A lot of free programs are waiting for you out there on the Internet. Some of them are of questionable quality or dubious purpose and should generally be avoided altogether. However, because of the open source movement and the generosity of thousands of programmers around the world, you can find some outstanding free (and legal) software out there.
If you want full-featured software, you're better off putting out the money to get a full edition. But if you're just dabbling in certain aspects of the digital life, or if you want to get a feel for using a program before you decide to empty your wallet for it, these free, complete applications (not trial versions) can quickly and safely get you where you need to go.
Before you start downloading any software from the Internet, it pays to have some protection against what might be out there. Your computer probably has some anti-virus and anti-spyware softare built in; if it does, make sure you're updating it regularly. If you don't have anti-virus software — or if you simply don't like the idea of putting all your eggs in one Microsoft basket — there is a free alternative.
AVG Technologies (formerly Grisoft) offers good malware protection at no cost with AVG Anti-Virus Free. This is basic protection available only for single-computer, non-commercial home use on Windows computers. To get fuller coverage, including spam blockers, a firewall, and free technical support, you must upgrade to a paid version — but even that isn't horribly expensive.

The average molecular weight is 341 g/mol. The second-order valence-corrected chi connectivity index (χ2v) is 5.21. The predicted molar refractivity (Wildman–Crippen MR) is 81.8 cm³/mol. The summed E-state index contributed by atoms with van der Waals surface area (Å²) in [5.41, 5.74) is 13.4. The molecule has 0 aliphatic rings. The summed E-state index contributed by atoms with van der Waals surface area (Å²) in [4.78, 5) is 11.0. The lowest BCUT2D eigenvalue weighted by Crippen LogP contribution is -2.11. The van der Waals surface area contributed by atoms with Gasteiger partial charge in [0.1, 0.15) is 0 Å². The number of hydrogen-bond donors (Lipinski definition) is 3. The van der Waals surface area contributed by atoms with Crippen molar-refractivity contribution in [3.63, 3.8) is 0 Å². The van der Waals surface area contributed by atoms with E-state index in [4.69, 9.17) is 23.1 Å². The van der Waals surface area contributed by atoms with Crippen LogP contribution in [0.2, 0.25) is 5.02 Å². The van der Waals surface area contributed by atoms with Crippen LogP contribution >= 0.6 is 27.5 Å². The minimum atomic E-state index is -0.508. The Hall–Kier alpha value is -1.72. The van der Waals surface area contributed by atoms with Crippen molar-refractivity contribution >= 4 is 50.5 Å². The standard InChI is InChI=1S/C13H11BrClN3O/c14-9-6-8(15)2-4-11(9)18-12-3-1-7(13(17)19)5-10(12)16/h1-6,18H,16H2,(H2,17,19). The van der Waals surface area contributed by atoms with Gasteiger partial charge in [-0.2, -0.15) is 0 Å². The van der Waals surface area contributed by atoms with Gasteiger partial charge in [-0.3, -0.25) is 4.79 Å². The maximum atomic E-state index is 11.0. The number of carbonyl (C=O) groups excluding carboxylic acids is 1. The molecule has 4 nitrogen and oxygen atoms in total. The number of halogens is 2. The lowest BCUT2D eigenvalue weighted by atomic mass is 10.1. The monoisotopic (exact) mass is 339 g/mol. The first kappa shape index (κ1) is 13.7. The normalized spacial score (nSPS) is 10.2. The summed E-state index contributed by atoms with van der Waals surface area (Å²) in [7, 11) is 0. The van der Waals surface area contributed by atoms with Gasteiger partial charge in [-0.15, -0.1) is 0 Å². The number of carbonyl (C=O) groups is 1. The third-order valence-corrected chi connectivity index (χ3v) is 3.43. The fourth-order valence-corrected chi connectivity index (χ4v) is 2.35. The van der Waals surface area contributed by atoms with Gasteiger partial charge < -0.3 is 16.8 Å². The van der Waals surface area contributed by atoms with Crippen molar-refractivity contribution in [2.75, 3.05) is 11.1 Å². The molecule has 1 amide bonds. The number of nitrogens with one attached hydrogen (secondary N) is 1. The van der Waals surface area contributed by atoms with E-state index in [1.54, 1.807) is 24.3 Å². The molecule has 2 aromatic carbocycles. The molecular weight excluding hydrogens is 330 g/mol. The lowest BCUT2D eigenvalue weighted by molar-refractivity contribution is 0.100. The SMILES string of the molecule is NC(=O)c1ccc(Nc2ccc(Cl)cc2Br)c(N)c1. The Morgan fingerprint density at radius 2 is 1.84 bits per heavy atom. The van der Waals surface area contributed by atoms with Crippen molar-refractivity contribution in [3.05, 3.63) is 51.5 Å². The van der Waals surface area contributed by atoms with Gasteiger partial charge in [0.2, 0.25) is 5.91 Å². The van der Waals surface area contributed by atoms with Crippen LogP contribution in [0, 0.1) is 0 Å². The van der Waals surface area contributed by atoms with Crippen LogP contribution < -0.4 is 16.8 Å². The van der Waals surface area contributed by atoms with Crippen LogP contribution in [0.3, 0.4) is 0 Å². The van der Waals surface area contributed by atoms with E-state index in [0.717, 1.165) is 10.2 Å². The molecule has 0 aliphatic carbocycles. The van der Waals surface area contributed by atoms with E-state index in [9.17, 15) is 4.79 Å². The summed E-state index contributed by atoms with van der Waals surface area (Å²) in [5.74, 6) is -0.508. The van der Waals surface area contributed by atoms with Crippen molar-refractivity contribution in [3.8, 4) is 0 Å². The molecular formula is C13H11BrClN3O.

Office productivity software
Microsoft's Office Suite has grown over the years to include between four and ten different applications, depending on which version you get. Most people, however, only regularly need a handful of these programs, or even just a single one.
OpenOffice.org offers open source versions of applications that mirror the most popular Microsoft Office applications — for free! It includes a word processing program (Writer), a presentation program (Impress), a spreadsheet program (Calc), a database program (Base), and a basic drawing program (Draw).
Although none of these programs are as full-featured as their expensive Microsoft analogues, they're great for people who don't need so much power. What's more, the OpenOffice.org applications can save files in formats that the Microsoft Office applications can read, so you can share these files with others.
Fixing your photos
Adobe Photoshop has become so synonymous with digital imaging that "to photoshop" has become its own verb. Unfortunately, Photoshop is very expensive; too expensive (and too powerful) for the average weekend shutterbug.
Free software to the rescue! GIMP (GNU Image Manipulation Program) is a surprisingly well-documented and surprisingly powerful digital imaging program. There is more of a learning curve than for other paid imaging programs, but once you get the hang of it, it can take a commanding role in your free software arsenal.
Tweaking your tunes
The most popular free audio editing software is Audacity, and it isn't difficult to see why. Audacity is a powerful sound program that lets you record up to 16 channels simultaneously, imports and exports audio files in the most popular file types, and gives you a large array of editing tools to cut, paste, blend, and add special effects to multiple tracks. Whether you're cutting your first album or just creating a new ring tone, Audacity has you covered.